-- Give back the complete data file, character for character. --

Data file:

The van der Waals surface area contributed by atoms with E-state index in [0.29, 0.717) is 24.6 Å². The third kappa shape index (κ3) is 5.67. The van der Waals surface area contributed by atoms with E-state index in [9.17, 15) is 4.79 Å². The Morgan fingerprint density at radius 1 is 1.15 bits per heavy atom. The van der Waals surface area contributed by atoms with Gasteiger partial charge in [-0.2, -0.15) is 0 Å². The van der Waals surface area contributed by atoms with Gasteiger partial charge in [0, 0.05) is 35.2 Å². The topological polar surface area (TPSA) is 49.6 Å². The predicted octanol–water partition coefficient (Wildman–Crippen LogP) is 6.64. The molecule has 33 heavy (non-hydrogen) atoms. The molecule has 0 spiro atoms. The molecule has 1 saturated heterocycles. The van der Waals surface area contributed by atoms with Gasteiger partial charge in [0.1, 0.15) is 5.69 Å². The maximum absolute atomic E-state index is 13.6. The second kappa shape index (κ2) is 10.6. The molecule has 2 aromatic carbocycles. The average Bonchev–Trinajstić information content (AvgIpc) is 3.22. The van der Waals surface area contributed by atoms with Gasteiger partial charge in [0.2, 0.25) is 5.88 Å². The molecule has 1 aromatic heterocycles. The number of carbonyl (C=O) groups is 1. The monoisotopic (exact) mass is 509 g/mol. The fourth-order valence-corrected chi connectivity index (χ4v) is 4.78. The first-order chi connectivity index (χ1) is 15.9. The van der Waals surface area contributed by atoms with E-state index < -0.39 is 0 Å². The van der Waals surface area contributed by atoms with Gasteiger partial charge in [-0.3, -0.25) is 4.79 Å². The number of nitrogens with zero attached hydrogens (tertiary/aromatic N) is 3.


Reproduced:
The van der Waals surface area contributed by atoms with E-state index in [0.29, 0.717) is 24.6 Å². The third kappa shape index (κ3) is 5.67. The van der Waals surface area contributed by atoms with E-state index in [9.17, 15) is 4.79 Å². The Morgan fingerprint density at radius 1 is 1.15 bits per heavy atom. The van der Waals surface area contributed by atoms with Gasteiger partial charge in [-0.2, -0.15) is 0 Å². The van der Waals surface area contributed by atoms with Gasteiger partial charge in [0, 0.05) is 35.2 Å². The topological polar surface area (TPSA) is 49.6 Å². The predicted octanol–water partition coefficient (Wildman–Crippen LogP) is 6.64. The molecule has 33 heavy (non-hydrogen) atoms. The molecule has 0 spiro atoms. The molecule has 1 saturated heterocycles. The van der Waals surface area contributed by atoms with Gasteiger partial charge in [0.1, 0.15) is 5.69 Å². The maximum absolute atomic E-state index is 13.6. The second kappa shape index (κ2) is 10.6. The molecule has 2 aromatic carbocycles. The average Bonchev–Trinajstić information content (AvgIpc) is 3.22. The van der Waals surface area contributed by atoms with Gasteiger partial charge in [0.2, 0.25) is 5.88 Å². The molecule has 1 aromatic heterocycles. The number of carbonyl (C=O) groups is 1. The monoisotopic (exact) mass is 509 g/mol. The fourth-order valence-corrected chi connectivity index (χ4v) is 4.78. The first-order chi connectivity index (χ1) is 15.9. The van der Waals surface area contributed by atoms with E-state index < -0.39 is 0 Å². The van der Waals surface area contributed by atoms with Gasteiger partial charge in [-0.3, -0.25) is 4.79 Å². The number of nitrogens with zero attached hydrogens (tertiary/aromatic N) is 3.